All posts by Heidi Simon

Walking College 2018 Module #3: Building a Movement (DATES)

Jump Directly to:
Study Materials
Community Activities
Discussion Forums
Additional Readings and Resources

Learning Objectives

After completing this Module, Fellows will be able to:

  • Communicate effectively and build trusting relationships
  • Recruit and inspire other local advocates to join the movement
  • Organize public events and programs that encourage people to engage in walking
  • Design and implement communication campaigns that emphasize the need for improved walkability
  • Develop a draft Action Plan for future events, programs, and communications
Study Materials


Starting Movements

Community Engagement

Communication Strategies

Hosting Events and Programs

Check out these America Walks fact sheets on hosting a variety of walking-related activities, including open streets, safe routes, walking meetings and more.

Community Activities

  • Walking Action Plan assignment: Make a list of existing and potential new partners to be involved in your walkability work and reach out to one or two prospective partners to let them know about what you are doing and how your interests might align.
  • Choose from ONE of the two assignments listed below:

1. Write and submit for publication a short (aim for a maximum 600 words or less – check your local newspaper guidelines for specific limitations) Op-Ed or letter to the editor about walkability for your local newspaper. Consider using your Walking College fellowship and/or the specific experience that inspired your interest in advocacy as hooks. You might also center your writing on a particular walking-related program or project that is happening – or needs to happen – in your community. Share the results (published or not) with us for possible inclusion in the America Walks monthly newsletter.

2. If you haven’t done so already, research and compile pedestrian crash statistics for your community. Try to find information on where crashes most-commonly occur and gender and race of those most-commonly affected. If possible, describe what infrastructure is like in some of the crash hot spots. See module 1’s section on measuring walkability for some tips on obtaining crash statistics.

Discussion Forums


Fellows Only Discussion (Week 1)

Review and discussion of “‘Zero Traffic Deaths’ Movement Gaining Speed in Major U.S. Cities”

  • Prompt #1: Does your city have a Vision Zero policy in place? What would be/have been the advantages and challenges associated with adopting one? What have the discussions been around transportation safety in your community?
  • Prompt #2: What has your community’s experience been with regard to traffic fatalities? What would you say your community’s collective attitude is with regard to the risk inherent to moving around? What is the extent of your personal experience with traffic fatalities or serious injuries? How does your personal experience affect your perspective on the safety of the transportation network?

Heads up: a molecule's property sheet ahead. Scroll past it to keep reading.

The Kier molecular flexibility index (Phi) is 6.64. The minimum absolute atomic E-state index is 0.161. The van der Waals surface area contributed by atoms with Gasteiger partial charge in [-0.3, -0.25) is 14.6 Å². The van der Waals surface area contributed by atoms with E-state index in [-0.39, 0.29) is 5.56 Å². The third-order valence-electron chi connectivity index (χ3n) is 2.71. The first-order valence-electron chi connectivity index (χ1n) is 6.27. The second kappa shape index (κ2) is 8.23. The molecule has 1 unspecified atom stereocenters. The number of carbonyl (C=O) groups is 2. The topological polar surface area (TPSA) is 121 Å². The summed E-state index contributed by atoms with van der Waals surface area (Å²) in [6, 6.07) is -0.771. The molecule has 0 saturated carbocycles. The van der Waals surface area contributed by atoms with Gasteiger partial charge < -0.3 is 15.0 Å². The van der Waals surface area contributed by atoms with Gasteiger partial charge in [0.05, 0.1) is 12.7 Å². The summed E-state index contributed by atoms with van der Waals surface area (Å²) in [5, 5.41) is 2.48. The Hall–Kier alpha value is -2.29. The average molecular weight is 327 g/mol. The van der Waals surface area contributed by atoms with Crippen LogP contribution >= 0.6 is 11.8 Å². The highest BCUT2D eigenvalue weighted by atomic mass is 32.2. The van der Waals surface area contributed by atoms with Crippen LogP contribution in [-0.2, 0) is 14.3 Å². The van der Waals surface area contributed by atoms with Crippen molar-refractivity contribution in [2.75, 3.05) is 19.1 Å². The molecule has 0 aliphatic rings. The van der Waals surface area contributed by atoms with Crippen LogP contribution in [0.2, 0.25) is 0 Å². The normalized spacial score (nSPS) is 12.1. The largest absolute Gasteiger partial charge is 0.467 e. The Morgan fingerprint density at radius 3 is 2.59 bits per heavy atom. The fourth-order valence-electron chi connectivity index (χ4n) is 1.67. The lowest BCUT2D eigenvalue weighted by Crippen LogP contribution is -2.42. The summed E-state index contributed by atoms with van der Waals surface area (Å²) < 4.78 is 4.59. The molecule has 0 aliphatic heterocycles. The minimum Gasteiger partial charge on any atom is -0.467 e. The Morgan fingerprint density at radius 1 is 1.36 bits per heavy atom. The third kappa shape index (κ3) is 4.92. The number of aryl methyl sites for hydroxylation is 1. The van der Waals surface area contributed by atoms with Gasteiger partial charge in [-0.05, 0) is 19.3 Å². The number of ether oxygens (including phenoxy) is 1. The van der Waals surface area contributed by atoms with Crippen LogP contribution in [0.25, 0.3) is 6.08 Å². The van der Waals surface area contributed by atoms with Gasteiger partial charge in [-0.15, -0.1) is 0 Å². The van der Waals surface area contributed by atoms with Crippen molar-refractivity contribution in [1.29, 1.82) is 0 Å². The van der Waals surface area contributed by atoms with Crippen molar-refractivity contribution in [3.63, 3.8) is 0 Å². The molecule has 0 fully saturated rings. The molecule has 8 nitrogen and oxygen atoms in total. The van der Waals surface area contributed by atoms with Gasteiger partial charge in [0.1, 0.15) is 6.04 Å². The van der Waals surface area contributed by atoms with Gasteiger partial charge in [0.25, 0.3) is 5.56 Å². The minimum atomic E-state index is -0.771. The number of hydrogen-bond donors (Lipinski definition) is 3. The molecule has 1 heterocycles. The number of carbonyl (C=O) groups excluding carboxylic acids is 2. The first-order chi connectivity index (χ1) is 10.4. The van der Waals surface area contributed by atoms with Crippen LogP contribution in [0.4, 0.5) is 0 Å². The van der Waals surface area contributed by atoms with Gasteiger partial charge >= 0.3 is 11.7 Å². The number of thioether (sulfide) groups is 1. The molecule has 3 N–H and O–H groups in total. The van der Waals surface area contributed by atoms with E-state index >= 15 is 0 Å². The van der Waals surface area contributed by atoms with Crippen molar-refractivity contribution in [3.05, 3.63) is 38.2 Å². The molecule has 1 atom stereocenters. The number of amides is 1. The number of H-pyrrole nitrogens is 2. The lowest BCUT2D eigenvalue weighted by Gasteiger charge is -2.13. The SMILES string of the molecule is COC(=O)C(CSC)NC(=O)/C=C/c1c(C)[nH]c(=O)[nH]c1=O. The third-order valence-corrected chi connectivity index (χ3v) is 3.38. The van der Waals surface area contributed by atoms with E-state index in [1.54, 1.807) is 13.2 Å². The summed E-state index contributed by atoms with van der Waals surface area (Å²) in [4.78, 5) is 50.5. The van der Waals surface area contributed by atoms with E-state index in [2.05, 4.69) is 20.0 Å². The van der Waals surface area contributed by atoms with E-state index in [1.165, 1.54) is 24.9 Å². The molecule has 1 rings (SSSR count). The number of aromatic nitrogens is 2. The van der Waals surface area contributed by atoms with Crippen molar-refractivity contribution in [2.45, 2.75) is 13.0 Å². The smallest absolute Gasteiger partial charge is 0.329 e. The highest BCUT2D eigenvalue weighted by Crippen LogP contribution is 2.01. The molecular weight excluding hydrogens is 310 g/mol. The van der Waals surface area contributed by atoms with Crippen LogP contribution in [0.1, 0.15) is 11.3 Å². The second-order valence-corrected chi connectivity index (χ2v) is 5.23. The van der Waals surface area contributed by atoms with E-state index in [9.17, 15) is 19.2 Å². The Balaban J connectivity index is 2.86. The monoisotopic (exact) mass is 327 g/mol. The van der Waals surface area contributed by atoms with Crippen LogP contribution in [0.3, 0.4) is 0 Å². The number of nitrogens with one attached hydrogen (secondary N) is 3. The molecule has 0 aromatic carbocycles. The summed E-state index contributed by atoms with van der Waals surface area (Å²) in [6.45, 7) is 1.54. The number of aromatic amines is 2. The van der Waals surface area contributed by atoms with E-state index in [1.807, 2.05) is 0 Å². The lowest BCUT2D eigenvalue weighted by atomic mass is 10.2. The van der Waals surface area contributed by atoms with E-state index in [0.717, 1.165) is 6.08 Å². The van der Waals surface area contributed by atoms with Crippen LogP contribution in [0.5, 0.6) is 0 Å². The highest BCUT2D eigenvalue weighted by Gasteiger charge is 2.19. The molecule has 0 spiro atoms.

• Prompt #3: What opportunities exist in your community for building/further developing a walkability movement?

Mentor-led Discussion (Week 2)

  • Prompt #1: Describe existing or potential members of your walkable community partnership. How do your interests align? What are some unlikely/unusual partnerships you might consider? What populations or organizations have been left out of walkability discussions in the past that you might be able to enlist?
  • Prompt #2: What are some of your thoughts on how to engage your community around walkability? Do you have a particular audience in mind for your work?
  • Prompt #3. What are some of your ideas for reaching out to vulnerable/disadvantaged populations?

Fellows Only Discussion (Week 3)

  • Prompt #1: What ideas have you gotten from this module or otherwise about events, programs and/or communication strategies that may bolster your Walking Action Plan and advocacy more generally?
  • Prompt #2: What types of events, programs or communication strategies have you been involved with to-date that you found especially productive/effective? What hasn’t worked well?
  • Prompt #3: What topical subject wasn’t included in this module that you would like to learn more about?
Additional Readings and Resources

These are not required, but are intended to augment your personal library and serve as a source of supplementary information to the required readings. They are broken down by subject matter.

Community Engagement

Hosting Events and Programs

Communication Strategies

Jump Directly to:
Study Materials
Community Activities
Discussion Forums
Additional Readings and Resources

Learning Objectives

After completing this Module, Fellows will be able to:

  • Communicate effectively and build trusting relationships
  • Recruit and inspire other local advocates to join the movement
  • Organize public events and programs that encourage people to engage in walking
  • Design and implement communication campaigns that emphasize the need for improved walkability
  • Develop a draft Action Plan for future events, programs, and communications
Study Materials


Starting Movements

Community Engagement

Communication Strategies

Hosting Events and Programs

Check out these America Walks fact sheets on hosting a variety of walking-related activities, including open streets, safe routes, walking meetings and more.

Community Activities

  • Walking Action Plan assignment: Make a list of existing and potential new partners to be involved in your walkability work and reach out to one or two prospective partners to let them know about what you are doing and how your interests might align.